I sang the entire theme from The Beverly Hillbillies for this small theatre full of strangers—casting people, directors, producers, god knows who. When I finished, I looked out to gauge my audience. Not one person cracked a smile. No giggle, no nothing. Silence. A sterile “Thank you” to dismiss me and my hillbilly silliness. Excuse me, I felt like saying, it wasn’t like I was auditioning for the Metropolitan Opera, it was just some stupid street fair. But underneath it all, I was mortified I had so misjudged the situation. Much like now.
I’m an actress from Hollywood, dear boy. Which is why I’m auditioning at a theme park in Albuquerque, New Mexico.
I do my best to save face. I jog off after my monologue, appearing to be full of youthful energy, hoping they don’t notice the gulps of air I have to take to keep from passing out before arriving at what better not be just a mirage of a water fountain sitting beyond the set.
I guzzle a couple of gallons, then seek shelter in the shade. I steer clear of Elvis and Jungle Boy, and gawk at Tae Bo and Soccer who are practicing kick-boxing and yoga in the beating sun. Soccer contorts her body into a pretzel and I visibly wince.
“How’d your monologue go?”
I jump, startled by the hulking fellow with long hair and a goatee who stops me.
“Sorry. Didn’t mean to scare you,” he says.
“No, it’s okay,” I say. “My monologue went well, I think. Fine. No, not great. Not really my best work. I stunk actually.”
“It’s been forever since I’ve acted,” he says.
“What have you done?” I ask.
“Oh, I got my master’s in theatre a few years ago,” he says. “But I’ve been teaching since then.”
“English. Math. Science. Tutoring, actually.”
“What about you?” he asks me.
“I just moved here from L.A.,” I say.
“Well, then, you should have a good shot at this,” he says.
“Oh, I don’t know,” I say. I pretend to be modest, but the truth is I suck up his compliment like it’s a scoop of Baskin-Robbins.
“My name’s Ed Spivey,” he says.
Ed looks like a cross between ZZ Top—long hair, beard, and moustache, and Captain Kangaroo—big and jovial with kind, smiling eyes.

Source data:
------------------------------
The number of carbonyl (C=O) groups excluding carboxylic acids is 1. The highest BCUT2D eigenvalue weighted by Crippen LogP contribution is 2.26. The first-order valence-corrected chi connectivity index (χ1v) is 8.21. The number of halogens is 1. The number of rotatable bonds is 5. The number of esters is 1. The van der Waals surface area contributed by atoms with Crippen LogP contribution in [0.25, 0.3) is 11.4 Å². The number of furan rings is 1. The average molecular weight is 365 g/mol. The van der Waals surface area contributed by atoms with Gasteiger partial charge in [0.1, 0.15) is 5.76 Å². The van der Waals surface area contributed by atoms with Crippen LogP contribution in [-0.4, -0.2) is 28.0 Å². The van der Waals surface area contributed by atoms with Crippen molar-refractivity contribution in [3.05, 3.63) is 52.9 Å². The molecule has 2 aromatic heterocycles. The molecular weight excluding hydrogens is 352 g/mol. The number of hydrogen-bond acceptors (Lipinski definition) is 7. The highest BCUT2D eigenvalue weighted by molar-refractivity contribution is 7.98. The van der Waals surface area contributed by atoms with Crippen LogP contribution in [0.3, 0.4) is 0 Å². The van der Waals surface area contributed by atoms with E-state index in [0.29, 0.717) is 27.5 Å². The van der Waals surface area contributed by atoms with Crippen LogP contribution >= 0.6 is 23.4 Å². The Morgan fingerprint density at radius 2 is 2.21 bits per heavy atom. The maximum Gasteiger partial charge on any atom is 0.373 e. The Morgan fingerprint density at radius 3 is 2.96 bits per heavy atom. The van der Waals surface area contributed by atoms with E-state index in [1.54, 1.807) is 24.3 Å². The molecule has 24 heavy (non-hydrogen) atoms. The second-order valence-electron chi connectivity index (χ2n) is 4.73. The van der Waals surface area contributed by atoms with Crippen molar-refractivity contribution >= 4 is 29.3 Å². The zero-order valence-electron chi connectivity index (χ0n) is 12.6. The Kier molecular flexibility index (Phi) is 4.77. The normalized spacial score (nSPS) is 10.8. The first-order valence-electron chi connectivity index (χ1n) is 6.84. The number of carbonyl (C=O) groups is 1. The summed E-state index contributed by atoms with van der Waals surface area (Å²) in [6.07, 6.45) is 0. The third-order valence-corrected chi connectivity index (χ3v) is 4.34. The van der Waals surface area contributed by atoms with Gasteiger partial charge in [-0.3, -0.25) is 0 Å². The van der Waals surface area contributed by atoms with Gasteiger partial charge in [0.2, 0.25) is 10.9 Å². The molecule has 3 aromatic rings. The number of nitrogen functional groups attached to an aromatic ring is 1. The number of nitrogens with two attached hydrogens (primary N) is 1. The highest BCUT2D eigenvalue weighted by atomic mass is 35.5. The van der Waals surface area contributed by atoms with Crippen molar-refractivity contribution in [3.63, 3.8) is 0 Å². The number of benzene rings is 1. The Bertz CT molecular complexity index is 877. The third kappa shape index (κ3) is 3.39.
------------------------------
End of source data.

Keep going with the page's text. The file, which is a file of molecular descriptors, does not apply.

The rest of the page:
After everyone has finished his or her monologue, Doyle calls us all together. Me, Ed, Elvis, Jungle Boy, Ed, Soccer and Tae Bo. And the latest addition to our little group of Old West wannabes—the Broadway star. Broadway shows up an hour and a half into the audition with her infant child, her “old man” (an elderly gent, but I don’t know if she means he is her father or her husband), and a continually lit cigarette. Broadway is not much older than me with a touch of trailer trash about her. I hear her claims of dancing in numerous Broadway shows, yet I am skeptical.
“It’s time for stunts,” Doyle announces. “Does anyone need knee pads?”
I raise my hand. I am the only one to raise my hand. Although I have full range of movement, my knee injury is still less than a month old and the scar fire engine red. I pick out the cleanest pair of knee pads which are still filthier than anything I have ever considered putting on my body, including the time after high school P.E. that the seniors forced us freshman to wear their sweat-soaked bras as superhero masks. The knee pads are, in fact, so yellowed and sour that I have to remind myself I cannot catch a venereal disease from wearing sporting equipment.
Then Doyle says he’s adding a stunt to today’s audition. He wants everyone to climb the unsteady obstacle course of boxes up to the roof of the Old West hotel, hurdle the balcony railing first on one side then on the other, and scurry down the wall blindly feeling for the 2×4 footholds that are made for the leg reach of an NBA player. Jungle Boy soars through this stunt, a blur flying up and over the building. Tae Bo and Soccer perform like Olympians. Even Elvis swiftly climbs his way across the course. But Broadway and I…we are the last to drag ourselves through this hellacious trapeze. Broadway is too busy smoking her cigarette to notice how much slower we are than everyone else including Ed and his Captain Kangaroo body.
“You’ve done Broadway?” I ask, dodging her second-hand smoke.
“Yeah, you name it,” she says, exhaling smoke in my face. “Cats, Chorus Line, Cinderella.” She stomps her cig out on the balcony, and two steps later, lights up again.
I watch from above as Broadway strains to straddle the railing then blindly flails her tippy-toe to feel for the first foothold, her cigarette dangling from her lips. Marshal Dillon is down below to provide support, both physical and mental. For his efforts, he is showered with Broadway’s cigarette ashes.
“Hold on there, pardner,” he calls out to my counterpart in couch potato-ality. “Give me yer hand ‘n I’ll hep ya down. Easy now.”
I watch Broadway’s tentativeness and think, you were a dancer on Broadway? You can’t even get your fat ass off this roof.
Then it’s my turn.
I strain to straddle the railing and blindly flail my tippy-toe to feel for the first foothold.